Advice on IDE's please.

Discussion in 'Web Design and Development' started by CavemanUK, Dec 3, 2011.

  1. CavemanUK macrumors 6502


    Jun 29, 2006
    Rhyl, North Wales
    Hi, for the last year or so I've been playing around with PHP, MySQL and HTML5. Primarily for fun, I've been making a customer database for work and i've really enjoyed doing it. What I would like to know is if i'm going about things the right way. I'll explain what I've been doing so far in a moment but I should explain my main priority is cost. Like I said, this is for fun mainly so my employer isn't prepared to pay much.

    So PHP and MySQL where used because its cheap to buy hosting (I'm using 1&1 currently). It also meant i could run also run a free MAMP server locally to test on. I've been using Coda by Panic for the actual coding and iWebKit as an iOS theme.

    I was wondering if this was the best way forward or is there a better package/environment to use?

    Im really only interested in working on Apps like this rather than games or anything else so I don't think learning Objective C would be worth it. Also don't think its worth learning how to write a backend server app or anything as I'm really not at that level at all...

    I'm fairly sure that HTML/PHP/Javascript are the technologies I should be working in but wonder if I'm re-inventing the wheel.

    I was wondering what other people are doing?

    just on a side note, I wanted to expand the database i have made and taylor it for the iPad and other tablet devices. Is there a framework tailored for these too?
  2. ppc_michael Guest


    Apr 26, 2005
    Los Angeles, CA
    HTML5, PHP and MySQL are great technologies. There are some great frameworks that extend PHP such as Zend that you may find useful. Aside from PHP, some people also like Ruby. I do not. But some people do. ;)

    In terms of what coding software you should use, there's no wrong answer, you just have to find something you like. Here's what I use when I'm on a Mac:

    Transmit for FTP
    TextMate for HTML/PHP/JavaScript/etc
    Sequel Pro for MySQL management
    And, of course Terminal for tunneling directly in to the server when I need to.

    Hopefully some of those links will prove to be useful.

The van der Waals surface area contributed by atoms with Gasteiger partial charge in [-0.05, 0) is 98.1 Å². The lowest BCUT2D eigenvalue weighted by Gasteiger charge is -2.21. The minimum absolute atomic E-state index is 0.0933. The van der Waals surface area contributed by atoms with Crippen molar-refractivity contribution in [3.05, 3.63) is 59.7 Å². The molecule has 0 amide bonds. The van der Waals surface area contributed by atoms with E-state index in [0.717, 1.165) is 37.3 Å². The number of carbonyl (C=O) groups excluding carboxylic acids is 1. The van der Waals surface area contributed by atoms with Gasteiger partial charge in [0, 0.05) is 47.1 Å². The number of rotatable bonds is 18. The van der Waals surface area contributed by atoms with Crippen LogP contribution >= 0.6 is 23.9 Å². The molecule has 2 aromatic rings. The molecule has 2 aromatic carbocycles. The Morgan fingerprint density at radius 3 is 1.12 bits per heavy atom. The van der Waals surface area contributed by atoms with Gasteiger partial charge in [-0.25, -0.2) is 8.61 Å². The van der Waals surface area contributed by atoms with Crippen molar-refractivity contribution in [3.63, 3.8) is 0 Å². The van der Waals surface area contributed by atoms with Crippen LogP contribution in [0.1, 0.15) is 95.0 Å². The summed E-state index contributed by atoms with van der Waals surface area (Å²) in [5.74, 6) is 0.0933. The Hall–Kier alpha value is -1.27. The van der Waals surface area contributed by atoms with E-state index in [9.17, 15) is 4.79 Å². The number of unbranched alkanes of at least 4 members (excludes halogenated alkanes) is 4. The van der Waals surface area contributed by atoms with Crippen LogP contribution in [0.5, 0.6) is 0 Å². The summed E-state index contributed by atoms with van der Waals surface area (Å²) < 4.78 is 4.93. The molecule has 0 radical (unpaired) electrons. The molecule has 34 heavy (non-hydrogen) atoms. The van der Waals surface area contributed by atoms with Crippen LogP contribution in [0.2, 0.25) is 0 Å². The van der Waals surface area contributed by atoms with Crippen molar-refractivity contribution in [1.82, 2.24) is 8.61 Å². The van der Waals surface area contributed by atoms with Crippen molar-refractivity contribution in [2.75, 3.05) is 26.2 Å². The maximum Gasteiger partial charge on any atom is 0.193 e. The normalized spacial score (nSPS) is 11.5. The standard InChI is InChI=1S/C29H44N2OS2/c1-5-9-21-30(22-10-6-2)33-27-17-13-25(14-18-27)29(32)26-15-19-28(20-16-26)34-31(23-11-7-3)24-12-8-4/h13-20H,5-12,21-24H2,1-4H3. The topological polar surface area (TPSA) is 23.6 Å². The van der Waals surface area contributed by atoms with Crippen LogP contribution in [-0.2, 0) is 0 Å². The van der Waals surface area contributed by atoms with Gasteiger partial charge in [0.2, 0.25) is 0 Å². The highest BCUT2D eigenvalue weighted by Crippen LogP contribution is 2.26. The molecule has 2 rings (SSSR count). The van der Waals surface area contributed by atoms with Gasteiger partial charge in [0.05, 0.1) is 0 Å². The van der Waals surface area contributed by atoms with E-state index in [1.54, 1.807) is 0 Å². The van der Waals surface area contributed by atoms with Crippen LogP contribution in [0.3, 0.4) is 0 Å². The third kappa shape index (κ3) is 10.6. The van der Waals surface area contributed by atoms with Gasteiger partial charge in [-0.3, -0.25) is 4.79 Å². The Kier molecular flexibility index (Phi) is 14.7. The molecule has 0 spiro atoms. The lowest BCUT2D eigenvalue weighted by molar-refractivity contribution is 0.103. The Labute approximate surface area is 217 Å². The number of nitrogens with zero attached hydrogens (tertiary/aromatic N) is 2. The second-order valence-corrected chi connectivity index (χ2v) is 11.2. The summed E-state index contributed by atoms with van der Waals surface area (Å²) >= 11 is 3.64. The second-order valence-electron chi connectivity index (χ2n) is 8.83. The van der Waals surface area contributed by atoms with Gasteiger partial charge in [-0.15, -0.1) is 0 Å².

3. bpaluzzi macrumors 6502a


    Sep 2, 2010
    Eclipse blows the doors off the text editors -- it's an actual IDE.

    It may be a bit much for what you need, and it's a bit heavy + can get sluggish, but there's nothing out there as good, IMO.

    The other PHP IDEs that have a bit of traction are Zend Studio ($$$) and NetBeans, but they don't have the functionality of Eclipse, in my experience.
  4. ratsg macrumors 6502

    Dec 6, 2010
  5. adamtheturtle macrumors member

    Dec 5, 2011
    As I'm sure you know "best" is a subjective statement.

    My personal opinion is that before you give everything a try (and there are a lot of nice apps, from Chocolat to Eclipse) become comfortable in a simple text editor, perhaps with syntax highlighting.

    Once you are very comfortable with that you may find you like it or you may find that you love the work IDEs do for you. Trying an IDE so soon might hinder you in the long run, it is important as a developer to be flexible and work with what you are given for a certain task - a skill that is best learned by using the bare bones software first.
  6. Cromulent macrumors 603


    Oct 2, 2006
    The Land of Hope and Glory
    I'd suggest using Vim. It is lightweight and fast. Also if you use the correct plugins it can do everything that Eclipse can do and more whilst being much, much faster.
  7. frocco macrumors 6502


    Jan 27, 2009
  8. woodlandtrek macrumors member

    Jan 21, 2008
    After trying many of the commonly suggested text editors (textwrangler, coda, dreamweaver, espresso, bbedit), I settled on textmate, mostly because it seemed to work the way I thought it should. For me it just seemed intuitive in the way it did indentations, plugins, and color themes.
    About the time I got used to textmate, I saw a recommendation for sublime text 2. I have since switched to that, because it has many of the advantages of textmate, but it is also being actively developed. All of the textmate bundles work for it, and it provides some extra features like navigation shortcuts, split screen, and distraction free mode.

    Knowing HTML/PHP/Javascript will give you pretty much endless possibilities with whatever you want to create (+CSS if you want it to look good and be usable). Rather than starting with the raw basics, though, I would suggest getting some help by starting with a well documented framework, such as codeigniter (PHP) and jQuery (javascript). There are lots of tutorials and forums for these, and they will help you get started quickly and learn some best-practices.

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